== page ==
January 14, 2008 / 11:38 PM / in 10 years

Chrysler sees "New Day" in $150 mln in car upgrades

DETROIT (Reuters) - Chrysler LLC is readying a sweeping, $150 million package of vehicle upgrades as new owner Cerberus Capital Management puts its first stamp on the line-up of Chrysler cars already in showrooms, executives said.

The initiative, which will be marketed under the tagline that Chrysler’s new owners are ushering in a “New Day” for the struggling No. 3 U.S.-based automaker, will be introduced to Chrysler dealers next month, Chrysler executives said on the sidelines of the Detroit auto show.

The plan includes intended fixes and upgrades to over 260 vehicle features, and price changes covering 12 models.

The effort is intended to get consumers to take a new look at some of the last models rolled out under the ownership of German parent Daimler AG (DAIGn.DE) and demonstrate how quickly the “new” Chrysler can move to address problems, executives said.

Among the models that will be revamped are the Dodge Caliber, the Jeep Patriot and the Jeep Compass, they said.

Chrysler executives said the rapid move to revamp its existing vehicle lineup underscored the stripped-down management philosophy of Cerberus and a new sense of urgency at the struggling car maker under Chief Executive Bob Nardelli.

Executives said Nardelli drove Chrysler senior executives through a rapid-fire decision process on the planned upgrades, accomplishing in one meeting what might have taken 10 before.

“We have generally been pretty nimble anyway, but we have taken weeks out of our decision process,” Chrysler product development chief Frank Klegon said in an interview.

“There was no more discussion, no more let’s go to New York, or let’s go to Stuttgart or anything else,” Klegon said. “There were four or five of us at the proving grounds who decided that’s what we wanted to do, that’s what made sense and that was it, move on and start implementing.”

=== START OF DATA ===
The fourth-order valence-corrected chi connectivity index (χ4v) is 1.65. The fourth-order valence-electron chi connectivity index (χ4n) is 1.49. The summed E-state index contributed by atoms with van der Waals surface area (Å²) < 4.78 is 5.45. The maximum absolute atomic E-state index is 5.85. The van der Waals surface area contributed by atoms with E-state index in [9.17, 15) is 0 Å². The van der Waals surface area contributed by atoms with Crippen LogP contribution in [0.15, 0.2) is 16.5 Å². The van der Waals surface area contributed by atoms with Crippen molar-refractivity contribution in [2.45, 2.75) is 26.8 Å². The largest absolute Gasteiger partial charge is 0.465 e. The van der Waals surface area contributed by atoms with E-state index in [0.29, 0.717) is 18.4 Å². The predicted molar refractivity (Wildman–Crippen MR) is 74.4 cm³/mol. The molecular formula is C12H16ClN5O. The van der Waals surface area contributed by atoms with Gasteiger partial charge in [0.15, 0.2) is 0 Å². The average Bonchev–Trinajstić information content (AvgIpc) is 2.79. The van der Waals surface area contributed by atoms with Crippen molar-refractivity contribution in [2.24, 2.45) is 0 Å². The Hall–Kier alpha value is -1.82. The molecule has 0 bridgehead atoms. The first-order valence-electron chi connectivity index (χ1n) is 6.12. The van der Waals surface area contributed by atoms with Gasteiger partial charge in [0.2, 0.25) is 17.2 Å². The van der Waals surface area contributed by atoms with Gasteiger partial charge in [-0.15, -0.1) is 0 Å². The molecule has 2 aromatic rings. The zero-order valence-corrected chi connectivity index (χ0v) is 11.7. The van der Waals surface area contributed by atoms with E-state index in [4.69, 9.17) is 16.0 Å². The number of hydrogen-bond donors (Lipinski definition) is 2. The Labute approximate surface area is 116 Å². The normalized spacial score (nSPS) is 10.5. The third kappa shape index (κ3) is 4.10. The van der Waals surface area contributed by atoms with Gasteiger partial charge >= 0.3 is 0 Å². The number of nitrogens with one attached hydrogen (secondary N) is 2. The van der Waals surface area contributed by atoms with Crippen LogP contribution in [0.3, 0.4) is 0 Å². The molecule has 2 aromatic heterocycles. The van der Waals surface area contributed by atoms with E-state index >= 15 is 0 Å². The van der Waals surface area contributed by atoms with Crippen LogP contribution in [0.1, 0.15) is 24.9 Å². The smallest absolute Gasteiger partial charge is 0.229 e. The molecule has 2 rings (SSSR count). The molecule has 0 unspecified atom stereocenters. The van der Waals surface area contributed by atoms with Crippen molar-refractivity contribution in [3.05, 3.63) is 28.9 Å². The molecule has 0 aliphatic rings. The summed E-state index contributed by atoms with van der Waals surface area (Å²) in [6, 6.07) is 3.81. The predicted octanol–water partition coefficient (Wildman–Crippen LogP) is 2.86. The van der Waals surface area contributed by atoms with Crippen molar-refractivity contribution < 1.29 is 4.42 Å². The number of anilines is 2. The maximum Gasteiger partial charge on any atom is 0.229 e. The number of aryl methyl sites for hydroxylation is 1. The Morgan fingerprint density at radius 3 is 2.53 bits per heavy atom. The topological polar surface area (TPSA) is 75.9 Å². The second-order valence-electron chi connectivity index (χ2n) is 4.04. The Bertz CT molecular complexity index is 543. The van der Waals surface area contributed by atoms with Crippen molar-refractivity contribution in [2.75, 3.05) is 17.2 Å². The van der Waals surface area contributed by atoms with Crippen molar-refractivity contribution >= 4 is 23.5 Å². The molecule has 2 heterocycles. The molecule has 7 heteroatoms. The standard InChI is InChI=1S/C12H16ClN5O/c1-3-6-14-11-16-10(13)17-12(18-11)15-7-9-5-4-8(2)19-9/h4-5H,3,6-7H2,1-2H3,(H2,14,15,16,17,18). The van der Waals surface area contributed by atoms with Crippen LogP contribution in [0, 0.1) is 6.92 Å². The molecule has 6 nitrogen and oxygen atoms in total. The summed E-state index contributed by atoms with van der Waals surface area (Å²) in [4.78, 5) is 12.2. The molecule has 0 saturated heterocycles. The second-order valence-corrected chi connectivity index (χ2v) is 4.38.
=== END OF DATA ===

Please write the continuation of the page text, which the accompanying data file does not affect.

Cerberus moved quickly last year to install Nardelli as CEO and brought in executives from rivals such as Toyota Motor Corp (7203.T) to build an executive team for the turnaround.

“We know change will be the only constant,” Nardelli told reporters.

Chrysler executives acknowledge that it took a long time to build up the negative perceptions about American-made vehicles and also will take a long time to break it down. The rapid review of the lineup is part of that initial effort.

“It’s like eating an elephant a bite at a time,” Chrysler vice-chairman Jim Press, who was lured away from Toyota.

Several Chrysler vehicles have been criticized as having cheap interiors in recent years as the automaker’s former parent Daimler pushed to cut costs.

Chrysler is taking on that perception with the “New Day” effort, which will also simplify the packages of feature choices that consumers face in showrooms, executives said.


Chrysler also aims to shore up the image of its brands, such as Jeep, after being criticized for expanding into vehicles such as the Compass that detract from its outdoor and off-road performance image.

“It’s got to be true to the brand. Don’t put Jeep on something that is not a real Jeep,” Press said of Chrysler’s emerging brand strategy.

Press said Chrysler was also committed to cutting out weak links in its product line-up in addition to the four models that it scrapped last year.

“We don’t have a timetable and we don’t know how many, but the process of rationalizing the product portfolio will carry forward,” Press told reporters.

Last year, Chrysler announced plans to cut the Dodge Magnum wagon, PT Cruiser convertible, Chrysler Pacifica crossover and the Crossfire sports car.

To free up capital for the improvements, Chrysler plans to push more vehicle parts procurement to cheaper markets where it is increasing engineering capacity this year.

Klegon said Chrysler plans to hire 900 engineers outside the United States in 2008, representing more than a 50 percent increase in Mexico, a 20 percent increase in India and almost a 30 percent increase in China.

Chrysler’s new marketing chief, Deborah Meyer, who was hired away from Toyota’s luxury Lexus division last year, said the automaker intended to make sure consumer’s got the message behind the pending product changes.

“It’s a new day for Chrysler and we are really going to celebrate it,” she said.

Reporting by David Bailey and Kevin Krolicki, Editing by Peter Bohan

Our Standards:The Thomson Reuters Trust Principles.
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